Is the citadel an army or a navy
Exhibition "The Naive War" at the Citadel When soldiers produce art
The exhibition “The naive war. Art, Trauma, Propaganda ”.
It seems a bit as if someone had cleared out children's rooms from earlier times for the exhibition. Toy soldiers, wooden planes and small tanks are displayed in showcases. Paintings of sea battles are complemented by ship models. However, the producers of these items were not artisans or factories that supplied toy stores. It was soldiers who processed their experiences with the production of these replicas.
The professor at the Burg Giebichenstein University of Art in Halle, Georg Barber, who is also known as an artist and illustrator under the name ATAK, bought the raw model of a warship on the Internet a few years ago. He was the only bidder and therefore got it for little money. When unpacking, the artistic power of the object surprised him. Barber now has a collection of more than 4,000 items that people made during and in response to wartime.
Toy and fight
belong together for a long time
Much of it can now be seen on the citadel. The association with toys is no coincidence. While in the rooms, especially of boys, there used to be replicas of soldiers made of tin and later plastic, the representation of violence in small format has not disappeared from the children's world today. It is often characters from comics and space series who point their plastic weapons at one another or fight virtual battles controlled via the game console.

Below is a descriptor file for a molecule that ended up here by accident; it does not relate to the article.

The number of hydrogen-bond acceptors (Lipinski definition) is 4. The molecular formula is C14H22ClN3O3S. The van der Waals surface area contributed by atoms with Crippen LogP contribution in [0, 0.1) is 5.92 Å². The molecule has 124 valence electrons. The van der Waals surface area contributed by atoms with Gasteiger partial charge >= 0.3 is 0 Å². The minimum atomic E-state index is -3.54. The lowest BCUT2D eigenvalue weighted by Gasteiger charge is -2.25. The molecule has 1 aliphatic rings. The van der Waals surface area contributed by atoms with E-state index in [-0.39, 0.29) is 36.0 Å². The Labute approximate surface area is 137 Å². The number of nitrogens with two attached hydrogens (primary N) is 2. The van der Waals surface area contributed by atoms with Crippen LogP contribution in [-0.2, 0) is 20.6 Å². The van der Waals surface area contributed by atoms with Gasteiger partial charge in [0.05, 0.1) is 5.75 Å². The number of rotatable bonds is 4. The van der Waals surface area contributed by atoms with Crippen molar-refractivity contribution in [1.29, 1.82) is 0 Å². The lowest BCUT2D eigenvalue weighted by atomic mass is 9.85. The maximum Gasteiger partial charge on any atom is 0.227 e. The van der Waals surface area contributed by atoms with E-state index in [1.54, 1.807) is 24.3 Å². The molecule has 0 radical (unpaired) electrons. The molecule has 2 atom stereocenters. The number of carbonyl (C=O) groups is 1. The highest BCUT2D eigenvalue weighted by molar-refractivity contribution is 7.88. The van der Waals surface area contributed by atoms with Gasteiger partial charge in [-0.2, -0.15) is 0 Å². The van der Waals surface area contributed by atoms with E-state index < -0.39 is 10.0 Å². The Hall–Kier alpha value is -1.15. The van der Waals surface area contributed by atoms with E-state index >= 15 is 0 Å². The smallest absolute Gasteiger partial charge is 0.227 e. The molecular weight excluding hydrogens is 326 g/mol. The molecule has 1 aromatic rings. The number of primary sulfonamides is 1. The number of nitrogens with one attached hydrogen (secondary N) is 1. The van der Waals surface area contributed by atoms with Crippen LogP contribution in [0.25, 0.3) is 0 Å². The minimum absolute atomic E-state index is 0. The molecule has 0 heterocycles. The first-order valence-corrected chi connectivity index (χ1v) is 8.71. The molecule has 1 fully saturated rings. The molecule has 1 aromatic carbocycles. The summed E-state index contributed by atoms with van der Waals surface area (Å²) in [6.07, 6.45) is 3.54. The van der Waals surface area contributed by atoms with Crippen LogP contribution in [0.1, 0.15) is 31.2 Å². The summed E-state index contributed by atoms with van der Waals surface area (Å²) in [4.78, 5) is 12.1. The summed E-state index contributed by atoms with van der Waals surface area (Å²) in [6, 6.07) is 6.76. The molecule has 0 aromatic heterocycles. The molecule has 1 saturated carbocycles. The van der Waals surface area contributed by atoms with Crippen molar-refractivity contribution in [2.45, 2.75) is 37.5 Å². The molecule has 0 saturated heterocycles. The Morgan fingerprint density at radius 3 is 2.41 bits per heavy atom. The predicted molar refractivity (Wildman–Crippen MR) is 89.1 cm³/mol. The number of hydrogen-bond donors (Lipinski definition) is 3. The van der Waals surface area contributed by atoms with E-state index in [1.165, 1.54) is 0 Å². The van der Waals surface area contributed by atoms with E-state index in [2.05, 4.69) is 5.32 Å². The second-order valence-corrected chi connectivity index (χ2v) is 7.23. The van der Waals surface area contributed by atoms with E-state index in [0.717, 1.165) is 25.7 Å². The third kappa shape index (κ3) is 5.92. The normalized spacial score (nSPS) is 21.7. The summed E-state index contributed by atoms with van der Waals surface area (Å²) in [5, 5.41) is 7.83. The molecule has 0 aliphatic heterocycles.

Up until well into the 20th century, the understanding of the role of boys as adolescent fighters was combined with the propaganda of nation states, which swore their citizens to real wars and was very successful with it. One example is the work of the marine painter Hans Bohrdt, who heroically exaggerated a scene from a sea battle between British and Germans off the Falkland Islands in December 1914. The focus is on a sailor on the wreck of a sinking ship. Almost devoured by a wave himself, he defiantly holds out the imperial war flag at an enemy ship in the distance. The original has been considered lost since 1916. However, the motif survived widely as a postcard print and animated numerous copyists. Barber found replicas well into 2007.
Criticism of the uncommented exhibition
When Barber showed pieces from his collection at his university on a test basis, a visitor criticized the fact that the pieces depicted and glorified the war without comment. They rather stand for a speechlessness in the face of horror experienced. After Barber had acquired the cardboard picture “Battleships in combat” painted in 1949 by Kurt Waldemar Effgen (1925 - 1992), he asked his son for further information. He learned that Effgen was a marine from 1942 to 1945. The son could only guess at his father's rank. He also suspected that his father's hobbies, painting and ship model building, helped him to better deal with “traumatic war experiences”. Many exhibits "speak" indirectly about the experiences of their creators, who were silent even to family and friends.
As an artist, Barber classified the topic in a distant manner. He has set up a diorama board with toy soldiers. If you look closely, you will notice that in the 2017 work “Greetings from the Field” every figure is damaged.
The exhibition “The Naive War” can be seen from Friday to Wednesday from 10 a.m. to 5 p.m. and Thursday from 1 p.m. to 8 p.m. in the Zeughaus auf der Zitadelle Spandau, Am Juliusturm 64. Admission costs the citadel admission from 4.50 euros (reduced 2.50), which entitles you to visit all museums on the citadel. We recommend the catalog of the same name (Verlag Antje Kunstmann, Munich, 154 pages, ISBN 978-3-95614-267-3, 25 euros).
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